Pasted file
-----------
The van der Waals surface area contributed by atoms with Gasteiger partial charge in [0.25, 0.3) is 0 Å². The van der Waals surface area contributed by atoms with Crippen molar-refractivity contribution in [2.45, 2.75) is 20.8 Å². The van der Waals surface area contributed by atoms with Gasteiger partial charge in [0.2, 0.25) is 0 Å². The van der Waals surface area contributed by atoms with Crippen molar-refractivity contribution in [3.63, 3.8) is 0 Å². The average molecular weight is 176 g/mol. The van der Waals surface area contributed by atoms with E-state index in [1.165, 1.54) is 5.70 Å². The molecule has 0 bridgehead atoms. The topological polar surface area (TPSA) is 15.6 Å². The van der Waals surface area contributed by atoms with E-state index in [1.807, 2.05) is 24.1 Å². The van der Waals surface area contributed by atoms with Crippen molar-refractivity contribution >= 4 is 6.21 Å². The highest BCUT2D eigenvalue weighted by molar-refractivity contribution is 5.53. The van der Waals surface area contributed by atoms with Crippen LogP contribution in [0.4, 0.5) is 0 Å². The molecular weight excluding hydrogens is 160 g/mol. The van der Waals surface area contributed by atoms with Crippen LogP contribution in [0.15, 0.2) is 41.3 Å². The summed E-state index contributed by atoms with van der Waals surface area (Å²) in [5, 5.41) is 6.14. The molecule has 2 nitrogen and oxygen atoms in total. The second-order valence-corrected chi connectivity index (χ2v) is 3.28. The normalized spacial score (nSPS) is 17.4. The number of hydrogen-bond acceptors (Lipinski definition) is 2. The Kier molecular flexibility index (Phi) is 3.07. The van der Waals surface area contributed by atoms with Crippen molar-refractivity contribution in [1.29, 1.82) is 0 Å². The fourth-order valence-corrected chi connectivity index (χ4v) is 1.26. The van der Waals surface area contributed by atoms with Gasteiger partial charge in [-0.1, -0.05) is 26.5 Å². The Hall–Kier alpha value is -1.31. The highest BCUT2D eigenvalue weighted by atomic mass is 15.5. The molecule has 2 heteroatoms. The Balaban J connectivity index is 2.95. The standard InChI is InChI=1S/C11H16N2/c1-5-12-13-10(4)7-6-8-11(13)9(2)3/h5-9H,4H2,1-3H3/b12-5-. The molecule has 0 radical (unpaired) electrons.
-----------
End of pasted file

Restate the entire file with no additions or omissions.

The van der Waals surface area contributed by atoms with Gasteiger partial charge in [0.25, 0.3) is 0 Å². The van der Waals surface area contributed by atoms with Crippen molar-refractivity contribution in [2.45, 2.75) is 20.8 Å². The van der Waals surface area contributed by atoms with Gasteiger partial charge in [0.2, 0.25) is 0 Å². The van der Waals surface area contributed by atoms with Crippen molar-refractivity contribution in [3.63, 3.8) is 0 Å². The average molecular weight is 176 g/mol. The van der Waals surface area contributed by atoms with E-state index in [1.165, 1.54) is 5.70 Å². The molecule has 0 bridgehead atoms. The topological polar surface area (TPSA) is 15.6 Å². The van der Waals surface area contributed by atoms with E-state index in [1.807, 2.05) is 24.1 Å². The van der Waals surface area contributed by atoms with Crippen molar-refractivity contribution >= 4 is 6.21 Å². The highest BCUT2D eigenvalue weighted by molar-refractivity contribution is 5.53. The van der Waals surface area contributed by atoms with Crippen LogP contribution in [0.4, 0.5) is 0 Å². The molecular weight excluding hydrogens is 160 g/mol. The van der Waals surface area contributed by atoms with Crippen LogP contribution in [0.15, 0.2) is 41.3 Å². The summed E-state index contributed by atoms with van der Waals surface area (Å²) in [5, 5.41) is 6.14. The molecule has 2 nitrogen and oxygen atoms in total. The second-order valence-corrected chi connectivity index (χ2v) is 3.28. The normalized spacial score (nSPS) is 17.4. The number of hydrogen-bond acceptors (Lipinski definition) is 2. The Kier molecular flexibility index (Phi) is 3.07. The van der Waals surface area contributed by atoms with Crippen molar-refractivity contribution in [1.29, 1.82) is 0 Å². The fourth-order valence-corrected chi connectivity index (χ4v) is 1.26. The van der Waals surface area contributed by atoms with Gasteiger partial charge in [-0.1, -0.05) is 26.5 Å². The Hall–Kier alpha value is -1.31. The highest BCUT2D eigenvalue weighted by atomic mass is 15.5. The molecule has 2 heteroatoms. The Balaban J connectivity index is 2.95. The standard InChI is InChI=1S/C11H16N2/c1-5-12-13-10(4)7-6-8-11(13)9(2)3/h5-9H,4H2,1-3H3/b12-5-. The molecule has 0 radical (unpaired) electrons.